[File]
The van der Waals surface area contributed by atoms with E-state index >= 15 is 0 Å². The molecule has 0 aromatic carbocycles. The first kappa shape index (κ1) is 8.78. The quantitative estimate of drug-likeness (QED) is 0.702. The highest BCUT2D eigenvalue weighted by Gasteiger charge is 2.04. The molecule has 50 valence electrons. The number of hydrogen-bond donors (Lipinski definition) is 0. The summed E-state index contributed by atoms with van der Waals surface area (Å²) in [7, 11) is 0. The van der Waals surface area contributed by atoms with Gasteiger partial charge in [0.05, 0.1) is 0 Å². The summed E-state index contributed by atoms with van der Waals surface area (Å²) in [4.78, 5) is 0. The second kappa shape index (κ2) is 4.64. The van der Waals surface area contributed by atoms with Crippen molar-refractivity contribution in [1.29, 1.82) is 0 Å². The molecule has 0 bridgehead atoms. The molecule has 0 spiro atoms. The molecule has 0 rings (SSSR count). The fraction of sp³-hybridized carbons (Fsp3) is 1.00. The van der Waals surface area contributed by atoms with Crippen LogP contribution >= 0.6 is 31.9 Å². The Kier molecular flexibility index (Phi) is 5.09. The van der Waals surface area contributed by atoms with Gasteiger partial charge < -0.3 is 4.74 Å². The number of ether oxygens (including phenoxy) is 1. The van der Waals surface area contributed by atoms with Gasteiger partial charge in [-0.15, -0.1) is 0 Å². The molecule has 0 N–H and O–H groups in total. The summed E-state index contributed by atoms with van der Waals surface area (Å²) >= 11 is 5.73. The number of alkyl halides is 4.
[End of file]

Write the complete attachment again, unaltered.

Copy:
The van der Waals surface area contributed by atoms with E-state index >= 15 is 0 Å². The molecule has 0 aromatic carbocycles. The first kappa shape index (κ1) is 8.78. The quantitative estimate of drug-likeness (QED) is 0.702. The highest BCUT2D eigenvalue weighted by Gasteiger charge is 2.04. The molecule has 50 valence electrons. The number of hydrogen-bond donors (Lipinski definition) is 0. The summed E-state index contributed by atoms with van der Waals surface area (Å²) in [7, 11) is 0. The van der Waals surface area contributed by atoms with Gasteiger partial charge in [0.05, 0.1) is 0 Å². The summed E-state index contributed by atoms with van der Waals surface area (Å²) in [4.78, 5) is 0. The second kappa shape index (κ2) is 4.64. The van der Waals surface area contributed by atoms with Crippen molar-refractivity contribution in [1.29, 1.82) is 0 Å². The molecule has 0 bridgehead atoms. The molecule has 0 spiro atoms. The molecule has 0 rings (SSSR count). The fraction of sp³-hybridized carbons (Fsp3) is 1.00. The van der Waals surface area contributed by atoms with Crippen LogP contribution >= 0.6 is 31.9 Å². The Kier molecular flexibility index (Phi) is 5.09. The van der Waals surface area contributed by atoms with Gasteiger partial charge < -0.3 is 4.74 Å². The number of ether oxygens (including phenoxy) is 1. The van der Waals surface area contributed by atoms with Gasteiger partial charge in [-0.15, -0.1) is 0 Å². The molecule has 0 N–H and O–H groups in total. The summed E-state index contributed by atoms with van der Waals surface area (Å²) >= 11 is 5.73. The number of alkyl halides is 4.